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"(i) Use the substitution x = 2 - cosθ to evaluate the integral
(ii) Show that, for a < b,
I have done the first part and got
which is correct (according to WolframAlpha). But the second part of the question confuses me. I have done this:
Let x = (b - a) - cosθ, then dx = sinθdθ
and I have ended up with this:
but I do not know where to go from here. Help would be appreciated.
Hmm, I am skeptical about that last line. According to W|A it is giving me a horrendous-looking solution.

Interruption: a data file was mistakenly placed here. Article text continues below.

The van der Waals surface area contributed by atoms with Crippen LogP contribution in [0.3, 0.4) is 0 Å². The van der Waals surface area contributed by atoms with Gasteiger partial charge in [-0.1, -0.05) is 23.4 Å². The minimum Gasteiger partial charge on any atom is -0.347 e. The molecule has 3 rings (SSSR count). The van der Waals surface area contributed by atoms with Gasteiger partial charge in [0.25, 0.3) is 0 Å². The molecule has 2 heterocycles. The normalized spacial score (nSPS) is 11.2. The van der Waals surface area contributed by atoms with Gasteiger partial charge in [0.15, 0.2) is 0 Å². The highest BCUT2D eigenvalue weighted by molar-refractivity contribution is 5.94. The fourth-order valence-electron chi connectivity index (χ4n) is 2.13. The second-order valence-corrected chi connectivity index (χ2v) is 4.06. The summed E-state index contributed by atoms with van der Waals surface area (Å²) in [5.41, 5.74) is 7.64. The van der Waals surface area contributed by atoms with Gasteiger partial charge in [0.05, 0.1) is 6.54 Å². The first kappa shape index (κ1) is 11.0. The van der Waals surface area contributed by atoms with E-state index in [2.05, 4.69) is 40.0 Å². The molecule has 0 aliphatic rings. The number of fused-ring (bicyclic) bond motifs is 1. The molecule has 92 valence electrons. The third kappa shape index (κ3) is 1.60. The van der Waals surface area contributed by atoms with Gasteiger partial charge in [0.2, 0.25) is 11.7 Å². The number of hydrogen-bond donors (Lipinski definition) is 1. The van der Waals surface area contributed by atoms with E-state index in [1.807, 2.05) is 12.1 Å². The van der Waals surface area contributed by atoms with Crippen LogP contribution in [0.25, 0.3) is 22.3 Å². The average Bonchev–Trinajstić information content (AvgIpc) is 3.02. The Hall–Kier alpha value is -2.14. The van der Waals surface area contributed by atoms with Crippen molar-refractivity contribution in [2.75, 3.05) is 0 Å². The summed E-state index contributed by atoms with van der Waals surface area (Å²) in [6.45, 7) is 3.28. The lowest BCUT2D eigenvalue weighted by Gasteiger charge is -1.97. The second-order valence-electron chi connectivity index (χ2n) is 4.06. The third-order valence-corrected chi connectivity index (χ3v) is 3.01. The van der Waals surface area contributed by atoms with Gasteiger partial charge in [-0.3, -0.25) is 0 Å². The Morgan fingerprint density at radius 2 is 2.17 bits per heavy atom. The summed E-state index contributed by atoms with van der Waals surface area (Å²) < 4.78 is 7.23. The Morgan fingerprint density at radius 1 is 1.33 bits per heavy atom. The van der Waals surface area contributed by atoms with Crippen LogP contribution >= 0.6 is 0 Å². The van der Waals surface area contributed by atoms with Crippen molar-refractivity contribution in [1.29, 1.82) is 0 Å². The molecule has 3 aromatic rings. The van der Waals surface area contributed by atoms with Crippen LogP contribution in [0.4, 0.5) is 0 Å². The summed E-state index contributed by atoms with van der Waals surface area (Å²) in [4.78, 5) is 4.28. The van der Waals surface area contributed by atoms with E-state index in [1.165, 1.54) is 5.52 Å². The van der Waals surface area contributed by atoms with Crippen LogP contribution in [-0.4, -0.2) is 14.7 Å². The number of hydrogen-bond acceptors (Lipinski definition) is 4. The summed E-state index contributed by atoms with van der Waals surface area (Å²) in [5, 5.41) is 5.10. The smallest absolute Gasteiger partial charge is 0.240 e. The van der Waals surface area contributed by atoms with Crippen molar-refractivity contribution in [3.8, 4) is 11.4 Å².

Never mind, forget W|A, it is unable to solve the problem so I do not trust its solution.
In mathematics, you don't understand things. You just get used to them.
No explanations, just DGA.
If you can not overcome with talent...overcome with effort.
Where can you get with the substitution x=(b-a)-a*cos(theta)?
Last edited by anonimnystefy (2012-10-08 11:02:52)
The limit operator is just an excuse for doing something you know you can't.
“It's the subject that nobody knows anything about that we can all talk about!” ― Richard Feynman
“Taking a new step, uttering a new word, is what people fear most.” ― Fyodor Dostoyevsky, Crime and Punishment